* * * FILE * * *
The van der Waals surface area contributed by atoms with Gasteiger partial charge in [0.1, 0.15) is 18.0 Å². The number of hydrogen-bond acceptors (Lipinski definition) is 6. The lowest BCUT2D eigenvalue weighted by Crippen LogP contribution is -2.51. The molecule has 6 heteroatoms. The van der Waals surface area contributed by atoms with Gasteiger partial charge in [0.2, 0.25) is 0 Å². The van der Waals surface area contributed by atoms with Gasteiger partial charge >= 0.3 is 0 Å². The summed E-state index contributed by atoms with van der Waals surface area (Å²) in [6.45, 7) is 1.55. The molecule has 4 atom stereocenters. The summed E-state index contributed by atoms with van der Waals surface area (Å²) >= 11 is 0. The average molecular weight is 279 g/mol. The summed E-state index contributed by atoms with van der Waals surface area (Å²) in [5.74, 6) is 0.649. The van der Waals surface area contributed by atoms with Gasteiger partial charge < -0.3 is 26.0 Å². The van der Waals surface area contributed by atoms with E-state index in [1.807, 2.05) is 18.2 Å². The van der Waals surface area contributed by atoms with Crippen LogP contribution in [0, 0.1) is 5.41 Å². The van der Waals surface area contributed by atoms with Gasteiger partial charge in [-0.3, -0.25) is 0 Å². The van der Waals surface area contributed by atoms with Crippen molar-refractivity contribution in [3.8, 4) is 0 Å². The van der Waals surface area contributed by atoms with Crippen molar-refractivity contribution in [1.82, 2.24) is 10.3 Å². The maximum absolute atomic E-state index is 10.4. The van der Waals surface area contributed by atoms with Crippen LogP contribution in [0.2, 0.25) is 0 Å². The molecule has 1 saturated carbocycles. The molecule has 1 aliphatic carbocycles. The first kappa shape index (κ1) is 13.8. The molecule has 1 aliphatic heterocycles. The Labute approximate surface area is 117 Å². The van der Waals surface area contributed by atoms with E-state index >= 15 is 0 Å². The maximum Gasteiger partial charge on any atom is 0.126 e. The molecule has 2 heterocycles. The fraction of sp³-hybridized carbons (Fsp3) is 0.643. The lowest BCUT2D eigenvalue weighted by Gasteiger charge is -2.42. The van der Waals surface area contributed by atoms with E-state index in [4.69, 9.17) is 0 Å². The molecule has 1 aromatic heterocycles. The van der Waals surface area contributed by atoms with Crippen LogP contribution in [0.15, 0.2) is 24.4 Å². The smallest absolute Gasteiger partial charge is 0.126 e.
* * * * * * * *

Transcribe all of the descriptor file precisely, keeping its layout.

The van der Waals surface area contributed by atoms with Gasteiger partial charge in [0.1, 0.15) is 18.0 Å². The number of hydrogen-bond acceptors (Lipinski definition) is 6. The lowest BCUT2D eigenvalue weighted by Crippen LogP contribution is -2.51. The molecule has 6 heteroatoms. The van der Waals surface area contributed by atoms with Gasteiger partial charge in [0.2, 0.25) is 0 Å². The van der Waals surface area contributed by atoms with Gasteiger partial charge >= 0.3 is 0 Å². The summed E-state index contributed by atoms with van der Waals surface area (Å²) in [6.45, 7) is 1.55. The molecule has 4 atom stereocenters. The summed E-state index contributed by atoms with van der Waals surface area (Å²) >= 11 is 0. The average molecular weight is 279 g/mol. The summed E-state index contributed by atoms with van der Waals surface area (Å²) in [5.74, 6) is 0.649. The van der Waals surface area contributed by atoms with Gasteiger partial charge < -0.3 is 26.0 Å². The van der Waals surface area contributed by atoms with E-state index in [1.807, 2.05) is 18.2 Å². The van der Waals surface area contributed by atoms with Crippen LogP contribution in [0, 0.1) is 5.41 Å². The van der Waals surface area contributed by atoms with Gasteiger partial charge in [-0.3, -0.25) is 0 Å². The van der Waals surface area contributed by atoms with Crippen molar-refractivity contribution in [3.8, 4) is 0 Å². The van der Waals surface area contributed by atoms with Crippen molar-refractivity contribution in [1.82, 2.24) is 10.3 Å². The maximum absolute atomic E-state index is 10.4. The van der Waals surface area contributed by atoms with Crippen LogP contribution in [0.2, 0.25) is 0 Å². The molecule has 1 saturated carbocycles. The molecule has 1 aliphatic carbocycles. The first kappa shape index (κ1) is 13.8. The molecule has 1 aliphatic heterocycles. The Labute approximate surface area is 117 Å². The van der Waals surface area contributed by atoms with E-state index >= 15 is 0 Å². The maximum Gasteiger partial charge on any atom is 0.126 e. The molecule has 2 heterocycles. The fraction of sp³-hybridized carbons (Fsp3) is 0.643. The lowest BCUT2D eigenvalue weighted by Gasteiger charge is -2.42. The van der Waals surface area contributed by atoms with E-state index in [4.69, 9.17) is 0 Å². The molecule has 1 aromatic heterocycles. The van der Waals surface area contributed by atoms with Crippen LogP contribution in [0.15, 0.2) is 24.4 Å². The smallest absolute Gasteiger partial charge is 0.126 e.